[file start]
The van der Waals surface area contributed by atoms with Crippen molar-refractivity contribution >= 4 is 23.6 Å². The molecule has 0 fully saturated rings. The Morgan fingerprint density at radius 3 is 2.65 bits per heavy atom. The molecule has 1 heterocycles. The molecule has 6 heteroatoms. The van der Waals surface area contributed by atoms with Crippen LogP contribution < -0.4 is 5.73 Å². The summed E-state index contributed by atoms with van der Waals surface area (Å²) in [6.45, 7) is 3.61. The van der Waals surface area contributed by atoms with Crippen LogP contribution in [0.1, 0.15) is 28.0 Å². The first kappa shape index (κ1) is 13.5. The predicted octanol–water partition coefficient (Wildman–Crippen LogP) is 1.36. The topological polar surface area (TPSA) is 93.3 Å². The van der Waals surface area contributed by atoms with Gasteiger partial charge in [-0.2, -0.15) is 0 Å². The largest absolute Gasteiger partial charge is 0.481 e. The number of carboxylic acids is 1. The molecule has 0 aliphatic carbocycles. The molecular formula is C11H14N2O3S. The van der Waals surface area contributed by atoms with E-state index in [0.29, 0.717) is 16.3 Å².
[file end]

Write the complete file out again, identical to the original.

The van der Waals surface area contributed by atoms with Crippen molar-refractivity contribution >= 4 is 23.6 Å². The molecule has 0 fully saturated rings. The Morgan fingerprint density at radius 3 is 2.65 bits per heavy atom. The molecule has 1 heterocycles. The molecule has 6 heteroatoms. The van der Waals surface area contributed by atoms with Crippen LogP contribution < -0.4 is 5.73 Å². The summed E-state index contributed by atoms with van der Waals surface area (Å²) in [6.45, 7) is 3.61. The van der Waals surface area contributed by atoms with Crippen LogP contribution in [0.1, 0.15) is 28.0 Å². The first kappa shape index (κ1) is 13.5. The predicted octanol–water partition coefficient (Wildman–Crippen LogP) is 1.36. The topological polar surface area (TPSA) is 93.3 Å². The van der Waals surface area contributed by atoms with Gasteiger partial charge in [-0.2, -0.15) is 0 Å². The largest absolute Gasteiger partial charge is 0.481 e. The number of carboxylic acids is 1. The molecule has 0 aliphatic carbocycles. The molecular formula is C11H14N2O3S. The van der Waals surface area contributed by atoms with E-state index in [0.29, 0.717) is 16.3 Å².